Yet in the United States of America, we pause on a Thursday of every November to give thanks as a nation.  This observance was given to us as a national holiday by Abraham Lincoln.  A portion of his proclamation read as follows:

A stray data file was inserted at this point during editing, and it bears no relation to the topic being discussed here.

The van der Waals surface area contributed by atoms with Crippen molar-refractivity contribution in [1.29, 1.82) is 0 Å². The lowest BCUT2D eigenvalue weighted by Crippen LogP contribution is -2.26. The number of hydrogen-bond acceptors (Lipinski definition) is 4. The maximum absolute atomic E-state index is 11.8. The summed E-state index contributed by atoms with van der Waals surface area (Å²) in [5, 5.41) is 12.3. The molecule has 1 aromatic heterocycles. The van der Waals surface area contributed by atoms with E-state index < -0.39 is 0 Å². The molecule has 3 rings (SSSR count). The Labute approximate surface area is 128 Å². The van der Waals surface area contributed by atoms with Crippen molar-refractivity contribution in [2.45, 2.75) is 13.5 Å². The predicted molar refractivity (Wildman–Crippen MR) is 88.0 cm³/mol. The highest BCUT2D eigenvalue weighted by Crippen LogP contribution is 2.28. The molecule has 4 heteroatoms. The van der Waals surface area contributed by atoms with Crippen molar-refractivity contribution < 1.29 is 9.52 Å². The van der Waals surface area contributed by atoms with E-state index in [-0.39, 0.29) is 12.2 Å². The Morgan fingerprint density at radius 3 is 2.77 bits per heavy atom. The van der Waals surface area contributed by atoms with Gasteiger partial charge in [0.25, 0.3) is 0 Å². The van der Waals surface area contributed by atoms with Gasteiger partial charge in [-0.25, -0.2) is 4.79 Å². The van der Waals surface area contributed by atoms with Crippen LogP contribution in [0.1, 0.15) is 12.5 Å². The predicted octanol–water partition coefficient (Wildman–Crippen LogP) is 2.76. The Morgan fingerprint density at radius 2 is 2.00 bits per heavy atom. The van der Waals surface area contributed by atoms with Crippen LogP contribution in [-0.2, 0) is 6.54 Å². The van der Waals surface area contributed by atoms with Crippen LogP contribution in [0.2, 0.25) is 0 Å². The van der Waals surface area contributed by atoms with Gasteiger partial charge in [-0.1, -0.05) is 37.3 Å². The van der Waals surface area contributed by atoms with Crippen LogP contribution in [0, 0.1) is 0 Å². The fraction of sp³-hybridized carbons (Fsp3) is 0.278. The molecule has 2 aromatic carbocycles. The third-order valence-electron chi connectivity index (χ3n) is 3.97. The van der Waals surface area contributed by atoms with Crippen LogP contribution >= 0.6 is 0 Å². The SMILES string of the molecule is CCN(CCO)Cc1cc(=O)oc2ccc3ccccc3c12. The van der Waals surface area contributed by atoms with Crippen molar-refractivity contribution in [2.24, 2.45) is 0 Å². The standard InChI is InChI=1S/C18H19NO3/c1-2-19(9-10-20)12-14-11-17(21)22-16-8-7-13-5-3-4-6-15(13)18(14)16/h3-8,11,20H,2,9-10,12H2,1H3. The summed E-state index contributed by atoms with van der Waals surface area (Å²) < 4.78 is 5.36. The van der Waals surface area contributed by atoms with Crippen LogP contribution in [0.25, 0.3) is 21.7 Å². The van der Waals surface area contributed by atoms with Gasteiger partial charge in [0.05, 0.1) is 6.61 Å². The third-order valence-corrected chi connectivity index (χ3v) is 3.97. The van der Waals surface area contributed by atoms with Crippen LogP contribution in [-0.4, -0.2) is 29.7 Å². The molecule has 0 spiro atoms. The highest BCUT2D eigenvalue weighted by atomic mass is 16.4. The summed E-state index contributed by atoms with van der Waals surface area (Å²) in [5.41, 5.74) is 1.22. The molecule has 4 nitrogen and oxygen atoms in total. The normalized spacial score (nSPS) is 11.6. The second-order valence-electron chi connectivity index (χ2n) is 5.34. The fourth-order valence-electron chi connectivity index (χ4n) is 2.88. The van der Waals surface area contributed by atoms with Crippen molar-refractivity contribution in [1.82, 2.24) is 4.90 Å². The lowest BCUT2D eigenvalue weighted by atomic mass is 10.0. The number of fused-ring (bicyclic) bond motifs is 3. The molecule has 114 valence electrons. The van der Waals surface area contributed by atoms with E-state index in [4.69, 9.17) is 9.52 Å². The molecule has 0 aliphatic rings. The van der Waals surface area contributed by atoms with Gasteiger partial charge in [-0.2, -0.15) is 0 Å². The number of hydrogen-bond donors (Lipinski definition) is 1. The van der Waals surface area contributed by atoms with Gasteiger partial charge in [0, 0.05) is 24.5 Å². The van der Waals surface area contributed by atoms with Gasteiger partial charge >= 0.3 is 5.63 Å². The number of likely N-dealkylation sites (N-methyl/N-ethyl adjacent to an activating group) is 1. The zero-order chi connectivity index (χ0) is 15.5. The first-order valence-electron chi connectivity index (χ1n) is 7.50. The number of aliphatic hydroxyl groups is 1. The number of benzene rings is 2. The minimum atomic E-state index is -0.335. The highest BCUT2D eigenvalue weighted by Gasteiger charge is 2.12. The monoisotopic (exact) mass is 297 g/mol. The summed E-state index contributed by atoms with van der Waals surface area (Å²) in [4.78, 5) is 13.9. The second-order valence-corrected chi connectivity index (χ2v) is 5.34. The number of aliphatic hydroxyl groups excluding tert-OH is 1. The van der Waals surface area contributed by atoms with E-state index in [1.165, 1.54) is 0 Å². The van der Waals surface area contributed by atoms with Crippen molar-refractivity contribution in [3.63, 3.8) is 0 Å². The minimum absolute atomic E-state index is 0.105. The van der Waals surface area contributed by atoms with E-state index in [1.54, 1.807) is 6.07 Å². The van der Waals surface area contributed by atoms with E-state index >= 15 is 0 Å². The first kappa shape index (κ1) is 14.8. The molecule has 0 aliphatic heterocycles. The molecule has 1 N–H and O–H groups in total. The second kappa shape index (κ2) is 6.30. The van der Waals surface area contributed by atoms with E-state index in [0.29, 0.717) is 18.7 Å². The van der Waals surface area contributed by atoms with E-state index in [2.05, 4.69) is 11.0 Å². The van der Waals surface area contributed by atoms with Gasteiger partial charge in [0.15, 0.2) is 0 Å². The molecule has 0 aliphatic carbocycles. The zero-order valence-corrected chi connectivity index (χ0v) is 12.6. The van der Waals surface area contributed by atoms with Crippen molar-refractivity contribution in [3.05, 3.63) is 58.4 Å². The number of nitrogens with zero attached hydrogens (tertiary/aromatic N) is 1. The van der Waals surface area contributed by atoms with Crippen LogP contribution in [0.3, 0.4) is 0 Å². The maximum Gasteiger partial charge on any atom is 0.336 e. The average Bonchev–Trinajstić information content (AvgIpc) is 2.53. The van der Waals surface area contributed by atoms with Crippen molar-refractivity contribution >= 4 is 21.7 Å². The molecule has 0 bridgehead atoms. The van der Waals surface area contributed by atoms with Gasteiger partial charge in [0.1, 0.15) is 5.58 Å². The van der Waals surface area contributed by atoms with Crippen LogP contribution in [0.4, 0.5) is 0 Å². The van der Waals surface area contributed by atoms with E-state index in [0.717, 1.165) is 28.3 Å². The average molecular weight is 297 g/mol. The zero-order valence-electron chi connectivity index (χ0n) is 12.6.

Population has steadily increased, notwithstanding the waste that has been made in the camp, the siege and the battle-field; and the country, rejoicing in the consciousness of augmented strength and vigor, is permitted to expect continuance of years with large increase of freedom. No human counsel hath devised nor hath any mortal hand worked out these great things. They are the gracious gifts of the Most High God, who, while dealing with us in anger for our sins, hath nevertheless remembered mercy. It has seemed to me fit and proper that they should be solemnly, reverently and gratefully acknowledged as with one heart and one voice by the whole American People. I do therefore invite my fellow citizens in every part of the United States, and also those who are at sea and those who are sojourning in foreign lands, to set apart and observe the last Thursday of November next, as a day of Thanksgiving and Praise to our beneficent Father who dwelleth in the Heavens. And I recommend to them that while offering up the ascriptions justly due to Him for such singular deliverances and blessings, they do also, with humble penitence for our national perverseness and disobedience, commend to His tender care all those who have become widows, orphans, mourners or sufferers in the lamentable civil strife in which we are unavoidably engaged, and fervently implore the interposition of the Almighty Hand to heal the wounds of the nation and to restore it as soon as may be consistent with the Divine purposes to the full enjoyment of peace, harmony, tranquility and Union”. (U.S. President Abraham Lincoln, October 3, 1863)